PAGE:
Kyle frowned. He’d heard that from at least eleven experts. They ought to put that in a medical textbook somewhere: Kyle Ameus Waterby, the most dramatic case of neurofibromatosis since the Elephant Man. 

“Quite frankly, it’s amazing you’re still alive,” the doctor continued. “According to your file, you’ve had three neurofibromas removed from your cranial nerves, and there are two more growing on your spine. Your last tissue sample indicates that they have become malignant—“ 

“If you are trying to tell me I’m dying, I’ve known that since I was ten.” 

“No, not at all. As I said in my letter, I think I have developed a method that can cure you—no more tumors, no more scoliosis, no more scars . . .” 

Kyle leaned forward, “How?”

“What do you know about molecular replication?”

“Nothing specific—the scanner dissects an object molecule by molecule, and the replicator reproduces the item from the scanned data.” 

“That’s right,” Dr. Sorenson said, nodding, “but did you also know that the scanned data can be altered—modified before the replication takes place? | can take an apple, for example, and remove the seeds. I can take a rat, infect it with cancer, then scan it and remove the cancer before replicating it. I’ve taken rodents with leukemia, heart disease, and broken bones and made healthy replicas from them, I’ve changed the color of their fur and performed optical surgery-all with replication.” 

“Are you saying you can scan me, and then rebuild me without the disease?” 

Dr, Sorenson nodded.

“Why haven’t I heard of this before?”

“Well, it’s extremely risky, My success rate with rats has been only twenty-two percent. And until now, replication has been a one-shot deal: The scanning process used to completely destroy the original subject. Plus, even a minute error could cause the replication to be unstable, even if no modifications were made to the scanned data.” 

“You said ‘until now.’ What changed?” 

“A new technique has just been developed: a way to scan the subject non-destructively. Do you see what this means? Now, if there is an error in the first scan, we can simply make a second, or a third-whatever is required.” 

Kyle’s face remained expressionless, but his fingers tapped excitedly on hrs knee. “How much will it cost?” 

“Well . . .” Dr. Sorenson started to reach for his notebook but changed his mind and scratched the bridge of his nose instead, “You should know that what I’m proposing is . . . well, it’s entirely illegal.” 

“If it can cure diseases in rats, why couldn’t it be used on humans, too?” 

“Replication frightens people, and because, well it can be messy. The failures were . . . drastically unpleasant. Missing neurons, chemical imbalances—a single mistake in the scanning process can be incapacitation or even fatal to the subject. The new non-destructive scanning minimizes the risks, but the ethics of the entire procedure are still debatable. And human replication has been illegal since the technology’s development.”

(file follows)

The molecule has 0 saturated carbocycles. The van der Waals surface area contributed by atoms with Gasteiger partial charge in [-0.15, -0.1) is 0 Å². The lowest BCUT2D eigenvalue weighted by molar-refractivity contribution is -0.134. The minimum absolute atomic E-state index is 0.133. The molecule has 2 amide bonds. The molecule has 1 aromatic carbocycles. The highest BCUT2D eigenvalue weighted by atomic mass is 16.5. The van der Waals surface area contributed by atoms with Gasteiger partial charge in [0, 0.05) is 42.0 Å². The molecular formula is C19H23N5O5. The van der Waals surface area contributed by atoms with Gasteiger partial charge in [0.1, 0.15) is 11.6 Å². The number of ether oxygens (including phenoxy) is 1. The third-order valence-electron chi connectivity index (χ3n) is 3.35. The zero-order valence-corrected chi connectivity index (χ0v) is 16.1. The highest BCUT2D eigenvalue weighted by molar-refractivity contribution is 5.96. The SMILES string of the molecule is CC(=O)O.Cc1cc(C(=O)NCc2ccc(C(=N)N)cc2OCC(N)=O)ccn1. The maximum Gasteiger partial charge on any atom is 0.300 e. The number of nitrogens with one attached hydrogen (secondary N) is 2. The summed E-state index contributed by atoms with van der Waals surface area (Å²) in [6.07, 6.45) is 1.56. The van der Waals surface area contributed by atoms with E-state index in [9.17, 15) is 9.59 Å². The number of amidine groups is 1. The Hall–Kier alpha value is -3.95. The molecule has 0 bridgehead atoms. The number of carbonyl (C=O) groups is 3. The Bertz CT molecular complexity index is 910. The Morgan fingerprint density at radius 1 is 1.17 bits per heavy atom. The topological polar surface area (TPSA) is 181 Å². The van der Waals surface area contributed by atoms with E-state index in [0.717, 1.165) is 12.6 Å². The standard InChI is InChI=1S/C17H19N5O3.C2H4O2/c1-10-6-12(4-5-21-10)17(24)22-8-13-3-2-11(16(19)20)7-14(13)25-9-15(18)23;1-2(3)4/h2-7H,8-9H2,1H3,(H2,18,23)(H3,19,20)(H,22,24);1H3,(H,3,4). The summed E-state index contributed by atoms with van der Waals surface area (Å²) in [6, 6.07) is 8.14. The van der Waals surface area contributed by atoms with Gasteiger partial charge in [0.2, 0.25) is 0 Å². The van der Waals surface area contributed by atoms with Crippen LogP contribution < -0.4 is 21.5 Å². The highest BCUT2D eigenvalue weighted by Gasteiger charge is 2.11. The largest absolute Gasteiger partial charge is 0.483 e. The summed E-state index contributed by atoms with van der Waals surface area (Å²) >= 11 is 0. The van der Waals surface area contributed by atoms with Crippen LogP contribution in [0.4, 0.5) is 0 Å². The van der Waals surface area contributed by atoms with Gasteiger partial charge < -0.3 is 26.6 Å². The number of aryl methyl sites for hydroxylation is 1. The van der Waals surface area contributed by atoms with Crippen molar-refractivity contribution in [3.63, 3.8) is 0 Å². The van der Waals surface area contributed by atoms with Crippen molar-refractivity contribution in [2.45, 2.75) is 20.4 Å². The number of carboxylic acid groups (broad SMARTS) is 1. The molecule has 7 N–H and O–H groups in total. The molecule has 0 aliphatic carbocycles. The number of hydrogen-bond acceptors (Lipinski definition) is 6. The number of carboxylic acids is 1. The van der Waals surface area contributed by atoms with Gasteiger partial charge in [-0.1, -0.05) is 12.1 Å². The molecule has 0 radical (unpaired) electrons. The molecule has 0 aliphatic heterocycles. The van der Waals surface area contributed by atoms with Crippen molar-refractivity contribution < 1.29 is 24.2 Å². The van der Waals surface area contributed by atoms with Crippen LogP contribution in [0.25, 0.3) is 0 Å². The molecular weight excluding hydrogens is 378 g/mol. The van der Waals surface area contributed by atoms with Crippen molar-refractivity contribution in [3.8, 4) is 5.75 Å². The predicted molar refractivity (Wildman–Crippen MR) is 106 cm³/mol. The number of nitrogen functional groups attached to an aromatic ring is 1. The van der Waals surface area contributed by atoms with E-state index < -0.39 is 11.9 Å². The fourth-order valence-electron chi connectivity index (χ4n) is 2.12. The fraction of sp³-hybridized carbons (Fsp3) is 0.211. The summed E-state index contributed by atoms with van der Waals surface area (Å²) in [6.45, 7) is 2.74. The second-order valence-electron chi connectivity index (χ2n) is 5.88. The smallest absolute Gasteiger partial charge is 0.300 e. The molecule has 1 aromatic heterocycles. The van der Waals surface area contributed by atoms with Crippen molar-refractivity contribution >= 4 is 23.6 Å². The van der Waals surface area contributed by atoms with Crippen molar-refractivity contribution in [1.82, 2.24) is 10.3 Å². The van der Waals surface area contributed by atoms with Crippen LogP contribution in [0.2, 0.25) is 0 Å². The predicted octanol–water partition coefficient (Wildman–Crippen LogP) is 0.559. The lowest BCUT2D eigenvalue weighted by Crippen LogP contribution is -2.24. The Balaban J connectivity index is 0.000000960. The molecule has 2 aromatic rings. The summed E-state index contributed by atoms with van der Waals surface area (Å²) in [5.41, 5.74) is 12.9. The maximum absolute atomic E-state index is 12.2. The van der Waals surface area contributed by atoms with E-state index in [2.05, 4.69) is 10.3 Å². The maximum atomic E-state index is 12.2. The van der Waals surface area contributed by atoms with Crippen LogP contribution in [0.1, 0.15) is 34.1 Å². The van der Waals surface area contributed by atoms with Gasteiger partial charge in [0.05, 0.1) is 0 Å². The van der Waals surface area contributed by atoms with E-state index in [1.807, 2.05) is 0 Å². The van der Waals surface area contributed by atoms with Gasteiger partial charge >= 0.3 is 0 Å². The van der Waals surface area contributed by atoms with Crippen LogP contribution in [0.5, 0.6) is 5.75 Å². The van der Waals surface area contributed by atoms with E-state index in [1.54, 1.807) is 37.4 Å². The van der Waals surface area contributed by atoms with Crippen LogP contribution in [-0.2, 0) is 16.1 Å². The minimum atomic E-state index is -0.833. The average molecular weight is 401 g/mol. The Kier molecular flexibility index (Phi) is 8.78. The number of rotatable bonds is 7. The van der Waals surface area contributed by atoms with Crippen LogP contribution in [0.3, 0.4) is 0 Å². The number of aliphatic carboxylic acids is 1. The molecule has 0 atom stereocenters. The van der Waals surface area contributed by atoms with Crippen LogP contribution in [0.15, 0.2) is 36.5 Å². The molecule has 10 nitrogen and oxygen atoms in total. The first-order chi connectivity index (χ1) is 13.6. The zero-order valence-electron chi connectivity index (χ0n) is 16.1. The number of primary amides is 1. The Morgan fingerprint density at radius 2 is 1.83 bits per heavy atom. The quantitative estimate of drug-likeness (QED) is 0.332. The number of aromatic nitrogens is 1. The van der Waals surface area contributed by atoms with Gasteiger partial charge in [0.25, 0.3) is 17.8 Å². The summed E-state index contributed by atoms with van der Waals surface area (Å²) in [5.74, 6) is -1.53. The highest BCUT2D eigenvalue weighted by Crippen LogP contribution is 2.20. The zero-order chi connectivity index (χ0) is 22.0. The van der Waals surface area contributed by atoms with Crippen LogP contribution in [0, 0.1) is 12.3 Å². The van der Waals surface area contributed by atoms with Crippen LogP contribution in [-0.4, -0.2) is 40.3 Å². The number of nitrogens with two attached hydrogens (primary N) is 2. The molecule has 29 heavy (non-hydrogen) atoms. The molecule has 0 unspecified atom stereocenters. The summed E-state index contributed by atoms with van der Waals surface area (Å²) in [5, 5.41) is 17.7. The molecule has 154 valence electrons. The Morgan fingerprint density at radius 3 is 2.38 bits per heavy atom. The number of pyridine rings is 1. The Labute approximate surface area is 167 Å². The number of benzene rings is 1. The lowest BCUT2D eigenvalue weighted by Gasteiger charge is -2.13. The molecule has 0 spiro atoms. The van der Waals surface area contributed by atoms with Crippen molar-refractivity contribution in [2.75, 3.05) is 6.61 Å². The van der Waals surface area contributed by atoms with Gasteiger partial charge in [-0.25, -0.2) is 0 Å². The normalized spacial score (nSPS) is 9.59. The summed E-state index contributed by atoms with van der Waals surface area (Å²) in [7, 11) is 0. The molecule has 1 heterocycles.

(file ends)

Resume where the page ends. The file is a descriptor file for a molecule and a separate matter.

Kyle folded his arms across his chest, and cringed as they jostled a tender tumor, “I’ll risk what’s left of my body if I want to!” 

“l assure you, I am quite willing to perform the procedure,” Dr, Sorenson said calmingly,  “I have access to a research replicator in Connecticut, but it’s expensive to operate, and there’s no way to apply for a research grant under these circumstances. If you could pay the expenses, I would gladly donate my services in the interest of, ah, scientific research.” 

Kyle thought of his parent’s summer home in California, the last remnant of his once substantial inheritance. He had sunk the rest of his parents’ money into operations and medication, but the summer home he had kept tucked away. He’d always meant to visit it . . .

“I can give you two hundred thousand dollars,” he said. 

Dr. Sorenson spent almost a year preparing to perform the replication, The summer house had to be sold, and Dr. Sorenson had to find an expert on neurofibromatosis who was willing to work on the quasi-legal project. Together they pored over Kyle’s x-rays, MRIs, tissue samples, and other medical records. They plotted, graphed, planned, and ran data through computer simulations of the replication process. Dr. Sorenson grew more and more excited as the day of replication grew nearer.

Kyle, or the other hand, became increasingly withdrawn. He looked at his lumpy body in the mirror every morning and hated it. He stared at his hands folded in his lap, the nearly-normal digits of the left hand eclipsed by the overgrown distorted flesh of his right appendage, and he hated them. Like a convalescent loathes his wheel-chair or an athlete resents his leg brace, Kyle despised his body. He imagined it was a cast, a repulsive outer shell waiting to be shucked off at the earliest convenience.

He brooded over the approaching replication date. Each morning meant nothing to him except that there was one less night separating him from his liberation. He grew inefficient at work. His supervisor threatened to fire him, so he quit. He had already made plans to move anyway. He would rent a condo in Florida or in New Mexico, somewhere far away from everyone who ever knew him, ever knew he was disfigured. His friends would never know how he had changed; the government would never know. He would shuck off his name as he would shuck off his skin, and he would emerge as . . . someone else. 

And there it was—the heart of Kyle’s anxiety. Without his shell, without the bags and the tumors and the scars criss-crossing him like some perverted rendition of Frankenstein, who was he? He did not like to think about it. So he brooded and listened as the wall clock ticked off the seconds, the hours, the days.